It’s a topic that we ladies don’t often like to talk about – our annual GYN exam. If you’re a woman or a gynecologist, you know the drill. As we lean back on the exam table and look up at the ceiling, the gynecologist inevitably tells us to scoot down a little more.
Recent years have brought some cervical cancer screening relief through the development of the more accurate ThinPrep Pap test (which can involve one specimen collection instead of two) and the recommendation from the American College of Gynecologists that if a woman is age 30 or older and has three consecutive normal Pap tests, she can therefore have these tests every three years instead of every one to two years. So now, if you’re a woman, there’s really no excuse to not get screened for cervical cancer.
January is Cervical Cancer Screening and Cervical Health Awareness Month . According to a joint press release from the National Cervical Cancer Coalition (NCCC) and the American Social Health Association (ASHA), “Each year in the U.S. approximately 12,000 women are diagnosed with cervical cancer, and more than 4,000 die as a result. The true tragedy of the disease is that cervical cancer screening tests and vaccines exist that can prevent virtually every case.
This year, the NCCC and ASHA are focusing on increasing the number of young women who receive the HPV ( human papillomavirus ) vaccine, which protects against several strains of HPV which cause 70% of the cases of cervical cancer and 90% of genital warts cases.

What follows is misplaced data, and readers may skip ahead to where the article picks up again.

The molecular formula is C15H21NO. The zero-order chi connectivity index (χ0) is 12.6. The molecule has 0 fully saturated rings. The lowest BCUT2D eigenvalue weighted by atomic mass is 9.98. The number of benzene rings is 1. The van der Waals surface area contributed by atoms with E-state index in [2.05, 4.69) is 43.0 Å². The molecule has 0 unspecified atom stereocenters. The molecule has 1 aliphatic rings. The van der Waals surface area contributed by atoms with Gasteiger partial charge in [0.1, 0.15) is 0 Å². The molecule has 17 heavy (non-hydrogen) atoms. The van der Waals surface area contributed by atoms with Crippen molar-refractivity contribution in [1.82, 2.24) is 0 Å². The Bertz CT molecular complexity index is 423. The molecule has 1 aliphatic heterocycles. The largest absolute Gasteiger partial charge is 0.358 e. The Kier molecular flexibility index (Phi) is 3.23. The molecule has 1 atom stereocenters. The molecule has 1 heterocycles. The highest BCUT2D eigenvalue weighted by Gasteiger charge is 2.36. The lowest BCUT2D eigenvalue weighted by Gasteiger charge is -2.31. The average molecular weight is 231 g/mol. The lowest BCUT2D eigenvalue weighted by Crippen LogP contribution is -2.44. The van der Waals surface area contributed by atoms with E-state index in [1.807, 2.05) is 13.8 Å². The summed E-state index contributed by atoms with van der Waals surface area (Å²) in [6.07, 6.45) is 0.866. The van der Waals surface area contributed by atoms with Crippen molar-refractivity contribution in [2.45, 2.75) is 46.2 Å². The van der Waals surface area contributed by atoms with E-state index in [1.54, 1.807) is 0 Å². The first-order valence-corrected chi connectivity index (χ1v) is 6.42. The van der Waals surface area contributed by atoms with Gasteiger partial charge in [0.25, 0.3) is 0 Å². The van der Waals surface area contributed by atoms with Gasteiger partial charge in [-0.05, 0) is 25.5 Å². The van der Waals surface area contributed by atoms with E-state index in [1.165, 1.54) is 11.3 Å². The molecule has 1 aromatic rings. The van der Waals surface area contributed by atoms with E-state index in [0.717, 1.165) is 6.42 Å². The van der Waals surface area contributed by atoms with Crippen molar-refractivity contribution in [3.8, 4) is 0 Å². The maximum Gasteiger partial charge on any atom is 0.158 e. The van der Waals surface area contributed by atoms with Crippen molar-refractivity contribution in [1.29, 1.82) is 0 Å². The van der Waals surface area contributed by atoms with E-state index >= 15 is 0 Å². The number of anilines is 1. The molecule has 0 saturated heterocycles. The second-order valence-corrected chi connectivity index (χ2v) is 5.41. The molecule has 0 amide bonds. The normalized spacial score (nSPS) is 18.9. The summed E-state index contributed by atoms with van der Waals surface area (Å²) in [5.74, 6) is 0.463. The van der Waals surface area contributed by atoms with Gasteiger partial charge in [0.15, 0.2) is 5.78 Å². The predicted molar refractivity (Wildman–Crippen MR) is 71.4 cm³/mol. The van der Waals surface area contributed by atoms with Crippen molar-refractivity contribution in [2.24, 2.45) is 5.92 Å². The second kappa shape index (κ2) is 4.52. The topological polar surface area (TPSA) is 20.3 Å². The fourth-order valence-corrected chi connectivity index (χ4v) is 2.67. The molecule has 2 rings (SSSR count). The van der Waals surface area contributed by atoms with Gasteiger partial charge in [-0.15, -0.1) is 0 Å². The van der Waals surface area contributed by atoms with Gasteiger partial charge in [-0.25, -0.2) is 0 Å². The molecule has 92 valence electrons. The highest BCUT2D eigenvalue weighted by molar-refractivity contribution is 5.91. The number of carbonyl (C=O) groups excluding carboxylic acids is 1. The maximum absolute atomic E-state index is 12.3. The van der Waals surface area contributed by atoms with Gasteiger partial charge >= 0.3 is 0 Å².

“The goal of the vaccine is to make HPV not as prevalent in the general population,” says Dr. Dee-Dee Shiller, gynecologist and director of the Women’s Wellness Center at Northwest Hospital. With the vaccine, “we are wiping out a virus,” just as polio and other diseases have been controlled through immunizations. “I’m hoping that in 15 years, I won’t know how to treat an abnormal Pap smear,” says Dr. Shiller, reflecting her passion that she wants to see cervical cancer eradicated through vaccinations.
The HPV vaccine has the power to save lives, but fewer than half of the girls and young women who are eligible for the vaccine have received it. Perhaps that’s because of the fear of some parents that the vaccine sends an implicit message to teens that it’s okay to be sexually active. However, there are two reasons why this need not be a fear. First, the vaccine works best when given to someone (both girls and boys can be vaccinated) who has never had sex before – preferably two years prior to sexual activity. (Those who have had sex can still receive the vaccine; it’s recommended up to age 26.) Second, HPV is ubiquitous, and it’s not transmitted solely through sexual activity. Dr. Shiller says it can be acquired through tanning beds. “I have had patients who are monogamous and even virgins who have had HPV,” says Dr. Shiller.
Because the CDC estimates that 26 percent of girls between the ages of 13 and 19 have a sexually transmitted disease and 18 percent have HPV, it’s wise for girls to receive the HPV vaccine at a young age. Most family practitioners recommend the vaccine be given at age 11 or 12.
If you’re a woman, are you up-to-date on your cervical cancer screenings? Have you or your children received the HPV vaccine?